children in Roman law
In the Roman world, the age limits connected to children were often flexible. Even in the case of legal liability, the ages were not rigid. In individual cases, children’s capacity to understand right and wrong, criminality, and responsibility were to be taken into account—at least in theory.1 Generally, children until the age of seven were referred to as infantes, until puberty (or, in later legislation, until the age of twelve for girls and fourteen for boys) as impuberes, and those between the puberty and the age of twenty-five (with the full legal capacity) more generally as (minores).
Even if children and, more broadly, minores feature in the Roman law already from the Twelve Tables onwards, they did not constitute a category of their own in Roman legislative thinking. Thus, information on children in Roman law is scattered throughout the whole corpus of legal literature.
A child is here defined as an individual below the age of full legal capacity, not primarily as a blood relationship to one’s parents. The focus here is on matters pertaining to the rights and status of the children themselves as underaged persons. The main themes are children’s legal incapacity in economic matters, guardianship, paternal and parental power over the person of the child (patria potestas and personal status; exposure, killing and selling of children) and the obligations between parents and children. Adult children’s duties towards their parents, inheritance issues or child as a source for privileges for its parents (see ius liberorum) are not discussed here.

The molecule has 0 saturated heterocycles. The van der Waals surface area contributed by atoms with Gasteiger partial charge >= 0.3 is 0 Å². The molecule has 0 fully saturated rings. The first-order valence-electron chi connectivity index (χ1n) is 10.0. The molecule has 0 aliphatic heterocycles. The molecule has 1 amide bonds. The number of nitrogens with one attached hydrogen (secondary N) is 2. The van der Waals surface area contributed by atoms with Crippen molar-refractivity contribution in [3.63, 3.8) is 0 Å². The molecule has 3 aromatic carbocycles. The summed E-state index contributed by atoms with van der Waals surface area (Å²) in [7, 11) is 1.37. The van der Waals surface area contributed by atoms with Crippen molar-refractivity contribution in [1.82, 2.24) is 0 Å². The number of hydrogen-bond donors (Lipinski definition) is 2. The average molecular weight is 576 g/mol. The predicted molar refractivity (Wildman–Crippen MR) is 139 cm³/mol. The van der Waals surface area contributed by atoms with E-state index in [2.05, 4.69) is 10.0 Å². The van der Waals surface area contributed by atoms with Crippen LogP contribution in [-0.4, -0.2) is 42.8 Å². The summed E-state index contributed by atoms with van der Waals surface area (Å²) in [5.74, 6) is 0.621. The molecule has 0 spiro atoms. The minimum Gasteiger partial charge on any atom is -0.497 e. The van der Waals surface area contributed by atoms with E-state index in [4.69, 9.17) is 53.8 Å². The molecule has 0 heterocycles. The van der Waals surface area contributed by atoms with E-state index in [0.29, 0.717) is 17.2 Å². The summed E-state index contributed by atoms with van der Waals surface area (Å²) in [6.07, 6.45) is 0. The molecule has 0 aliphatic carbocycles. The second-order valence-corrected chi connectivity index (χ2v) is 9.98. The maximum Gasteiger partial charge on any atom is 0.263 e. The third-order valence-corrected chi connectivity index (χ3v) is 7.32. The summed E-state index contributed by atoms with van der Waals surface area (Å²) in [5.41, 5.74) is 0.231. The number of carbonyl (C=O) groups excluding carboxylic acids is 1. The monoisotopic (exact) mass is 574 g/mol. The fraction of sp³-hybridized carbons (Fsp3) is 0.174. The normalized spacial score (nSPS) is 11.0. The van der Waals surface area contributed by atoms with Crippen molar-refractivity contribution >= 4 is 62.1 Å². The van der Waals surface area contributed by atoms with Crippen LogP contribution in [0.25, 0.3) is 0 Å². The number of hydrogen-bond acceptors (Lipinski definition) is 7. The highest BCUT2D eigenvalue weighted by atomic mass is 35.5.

Economic Incapacity of Children
Roman legislation was primarily concerned about the privileged sectors of the society. This shows also in relation to children: their (in)capacities were of interest most conspicuously in connection with economic matters. Roman legislation was based on the principle that childhood was a separate, vulnerable phase of life during which children’s property needed protection. In principle, the pater familias, the eldest ascendant in the male line of the familia, not only had complete ownership of the family’s assets but also legal liability for his dependants and for contracts involving them. Thus, children under the pater familias could not own the property they had accrued by way of gifts or testamentary bequests (Inst. Gai. 2.86–90; 2.123–124).
Children under a father’s power could also be given financial assets to use, the peculium. This was a way for offspring to undertake independent financial actions while the fathers involved retained limited legal responsibility. Complex legislation was enacted to regulate the relationships between the owners, the users of the peculium, and third parties. A father could, however, release his children under his power by emancipatio. The children then became independent, sui iuris, and capable of owning and managing property independently if they were of age. Emancipatio was also a prerequisite for adoption. If emancipatio took place, it often happened only at the end of childhood; in late Antiquity this seems to have taken place on reaching adulthood as a matter of course.2